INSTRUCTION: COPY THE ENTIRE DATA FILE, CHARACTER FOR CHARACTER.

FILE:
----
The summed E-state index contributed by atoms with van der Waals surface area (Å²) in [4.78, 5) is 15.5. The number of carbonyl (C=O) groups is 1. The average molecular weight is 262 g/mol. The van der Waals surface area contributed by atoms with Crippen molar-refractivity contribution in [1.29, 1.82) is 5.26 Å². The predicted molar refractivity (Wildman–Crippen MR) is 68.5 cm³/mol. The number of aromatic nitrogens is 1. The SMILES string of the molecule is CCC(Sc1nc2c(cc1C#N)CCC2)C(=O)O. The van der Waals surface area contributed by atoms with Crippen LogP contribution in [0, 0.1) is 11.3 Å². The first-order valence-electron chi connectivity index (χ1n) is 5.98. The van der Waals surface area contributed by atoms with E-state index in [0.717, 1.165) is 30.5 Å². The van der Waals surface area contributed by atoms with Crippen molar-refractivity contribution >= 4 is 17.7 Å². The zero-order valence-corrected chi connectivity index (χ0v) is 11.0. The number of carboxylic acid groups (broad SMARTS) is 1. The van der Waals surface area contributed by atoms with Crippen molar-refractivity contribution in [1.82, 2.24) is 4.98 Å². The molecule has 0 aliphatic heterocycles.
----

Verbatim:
The summed E-state index contributed by atoms with van der Waals surface area (Å²) in [4.78, 5) is 15.5. The number of carbonyl (C=O) groups is 1. The average molecular weight is 262 g/mol. The van der Waals surface area contributed by atoms with Crippen molar-refractivity contribution in [1.29, 1.82) is 5.26 Å². The predicted molar refractivity (Wildman–Crippen MR) is 68.5 cm³/mol. The number of aromatic nitrogens is 1. The SMILES string of the molecule is CCC(Sc1nc2c(cc1C#N)CCC2)C(=O)O. The van der Waals surface area contributed by atoms with Crippen LogP contribution in [0, 0.1) is 11.3 Å². The first-order valence-electron chi connectivity index (χ1n) is 5.98. The van der Waals surface area contributed by atoms with E-state index in [0.717, 1.165) is 30.5 Å². The van der Waals surface area contributed by atoms with Crippen molar-refractivity contribution >= 4 is 17.7 Å². The zero-order valence-corrected chi connectivity index (χ0v) is 11.0. The number of carboxylic acid groups (broad SMARTS) is 1. The van der Waals surface area contributed by atoms with Crippen molar-refractivity contribution in [1.82, 2.24) is 4.98 Å². The molecule has 0 aliphatic heterocycles.